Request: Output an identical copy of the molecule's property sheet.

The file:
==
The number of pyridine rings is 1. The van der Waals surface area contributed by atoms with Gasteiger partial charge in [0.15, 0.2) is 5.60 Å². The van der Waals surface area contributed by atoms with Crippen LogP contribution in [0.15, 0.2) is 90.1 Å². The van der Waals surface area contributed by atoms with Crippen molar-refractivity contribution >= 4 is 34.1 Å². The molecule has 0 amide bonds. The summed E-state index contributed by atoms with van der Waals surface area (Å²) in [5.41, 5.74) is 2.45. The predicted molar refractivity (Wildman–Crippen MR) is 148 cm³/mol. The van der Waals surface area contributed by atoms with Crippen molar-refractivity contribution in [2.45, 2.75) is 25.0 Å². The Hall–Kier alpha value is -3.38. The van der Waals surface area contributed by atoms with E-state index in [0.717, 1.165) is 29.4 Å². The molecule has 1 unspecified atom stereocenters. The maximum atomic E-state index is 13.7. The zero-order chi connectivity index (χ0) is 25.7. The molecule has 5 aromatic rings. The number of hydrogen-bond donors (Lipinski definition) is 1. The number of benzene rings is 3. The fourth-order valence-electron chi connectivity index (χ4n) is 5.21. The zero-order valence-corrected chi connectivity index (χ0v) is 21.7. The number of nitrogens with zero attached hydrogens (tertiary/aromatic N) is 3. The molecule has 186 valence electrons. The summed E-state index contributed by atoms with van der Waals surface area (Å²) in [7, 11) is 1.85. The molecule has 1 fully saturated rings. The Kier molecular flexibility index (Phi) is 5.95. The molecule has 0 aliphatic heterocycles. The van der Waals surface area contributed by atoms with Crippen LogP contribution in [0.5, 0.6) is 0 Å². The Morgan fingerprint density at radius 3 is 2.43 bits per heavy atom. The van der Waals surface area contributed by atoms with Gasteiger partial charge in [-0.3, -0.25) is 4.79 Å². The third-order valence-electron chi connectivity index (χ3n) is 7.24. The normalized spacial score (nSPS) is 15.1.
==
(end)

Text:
The number of pyridine rings is 1. The van der Waals surface area contributed by atoms with Gasteiger partial charge in [0.15, 0.2) is 5.60 Å². The van der Waals surface area contributed by atoms with Crippen LogP contribution in [0.15, 0.2) is 90.1 Å². The van der Waals surface area contributed by atoms with Crippen molar-refractivity contribution >= 4 is 34.1 Å². The molecule has 0 amide bonds. The summed E-state index contributed by atoms with van der Waals surface area (Å²) in [5.41, 5.74) is 2.45. The predicted molar refractivity (Wildman–Crippen MR) is 148 cm³/mol. The van der Waals surface area contributed by atoms with Crippen molar-refractivity contribution in [2.45, 2.75) is 25.0 Å². The Hall–Kier alpha value is -3.38. The van der Waals surface area contributed by atoms with E-state index in [0.717, 1.165) is 29.4 Å². The molecule has 1 unspecified atom stereocenters. The maximum atomic E-state index is 13.7. The zero-order chi connectivity index (χ0) is 25.7. The molecule has 5 aromatic rings. The number of hydrogen-bond donors (Lipinski definition) is 1. The number of benzene rings is 3. The fourth-order valence-electron chi connectivity index (χ4n) is 5.21. The zero-order valence-corrected chi connectivity index (χ0v) is 21.7. The number of nitrogens with zero attached hydrogens (tertiary/aromatic N) is 3. The molecule has 186 valence electrons. The summed E-state index contributed by atoms with van der Waals surface area (Å²) in [7, 11) is 1.85. The molecule has 1 fully saturated rings. The Kier molecular flexibility index (Phi) is 5.95. The molecule has 0 aliphatic heterocycles. The van der Waals surface area contributed by atoms with Crippen LogP contribution in [0.5, 0.6) is 0 Å². The Morgan fingerprint density at radius 3 is 2.43 bits per heavy atom. The van der Waals surface area contributed by atoms with Gasteiger partial charge in [-0.3, -0.25) is 4.79 Å². The third-order valence-electron chi connectivity index (χ3n) is 7.24. The normalized spacial score (nSPS) is 15.1.